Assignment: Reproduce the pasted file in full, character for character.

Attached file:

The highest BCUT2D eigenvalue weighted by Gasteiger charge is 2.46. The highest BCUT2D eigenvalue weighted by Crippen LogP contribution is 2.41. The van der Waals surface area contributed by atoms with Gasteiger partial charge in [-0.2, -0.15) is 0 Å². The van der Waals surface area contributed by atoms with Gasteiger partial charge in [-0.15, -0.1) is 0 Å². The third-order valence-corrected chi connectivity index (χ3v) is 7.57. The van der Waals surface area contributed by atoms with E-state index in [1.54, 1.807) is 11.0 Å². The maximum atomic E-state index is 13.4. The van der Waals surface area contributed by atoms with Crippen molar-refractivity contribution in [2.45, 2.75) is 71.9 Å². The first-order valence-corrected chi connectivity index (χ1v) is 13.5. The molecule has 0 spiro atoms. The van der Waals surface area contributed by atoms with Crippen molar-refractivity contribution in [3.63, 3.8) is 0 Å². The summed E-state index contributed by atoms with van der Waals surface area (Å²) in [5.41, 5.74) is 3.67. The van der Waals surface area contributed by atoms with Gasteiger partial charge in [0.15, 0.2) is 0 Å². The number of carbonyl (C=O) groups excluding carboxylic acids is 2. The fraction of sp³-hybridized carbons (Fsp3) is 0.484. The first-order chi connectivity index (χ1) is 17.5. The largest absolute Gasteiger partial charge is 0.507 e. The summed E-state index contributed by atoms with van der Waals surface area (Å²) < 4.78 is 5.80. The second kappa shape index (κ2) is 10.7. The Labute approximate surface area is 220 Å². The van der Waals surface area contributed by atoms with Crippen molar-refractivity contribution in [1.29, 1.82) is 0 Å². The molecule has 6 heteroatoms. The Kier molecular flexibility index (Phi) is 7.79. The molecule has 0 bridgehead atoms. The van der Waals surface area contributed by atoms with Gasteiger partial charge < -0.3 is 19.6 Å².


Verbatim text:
The highest BCUT2D eigenvalue weighted by Gasteiger charge is 2.46. The highest BCUT2D eigenvalue weighted by Crippen LogP contribution is 2.41. The van der Waals surface area contributed by atoms with Gasteiger partial charge in [-0.2, -0.15) is 0 Å². The van der Waals surface area contributed by atoms with Gasteiger partial charge in [-0.15, -0.1) is 0 Å². The third-order valence-corrected chi connectivity index (χ3v) is 7.57. The van der Waals surface area contributed by atoms with E-state index in [1.54, 1.807) is 11.0 Å². The maximum atomic E-state index is 13.4. The van der Waals surface area contributed by atoms with Crippen molar-refractivity contribution in [2.45, 2.75) is 71.9 Å². The first-order valence-corrected chi connectivity index (χ1v) is 13.5. The molecule has 0 spiro atoms. The van der Waals surface area contributed by atoms with Crippen molar-refractivity contribution in [3.63, 3.8) is 0 Å². The summed E-state index contributed by atoms with van der Waals surface area (Å²) in [5.41, 5.74) is 3.67. The van der Waals surface area contributed by atoms with Gasteiger partial charge in [0.15, 0.2) is 0 Å². The number of carbonyl (C=O) groups excluding carboxylic acids is 2. The fraction of sp³-hybridized carbons (Fsp3) is 0.484. The first-order chi connectivity index (χ1) is 17.5. The largest absolute Gasteiger partial charge is 0.507 e. The summed E-state index contributed by atoms with van der Waals surface area (Å²) < 4.78 is 5.80. The second kappa shape index (κ2) is 10.7. The Labute approximate surface area is 220 Å². The van der Waals surface area contributed by atoms with Crippen molar-refractivity contribution in [1.29, 1.82) is 0 Å². The molecule has 6 heteroatoms. The Kier molecular flexibility index (Phi) is 7.79. The molecule has 0 bridgehead atoms. The van der Waals surface area contributed by atoms with Gasteiger partial charge < -0.3 is 19.6 Å².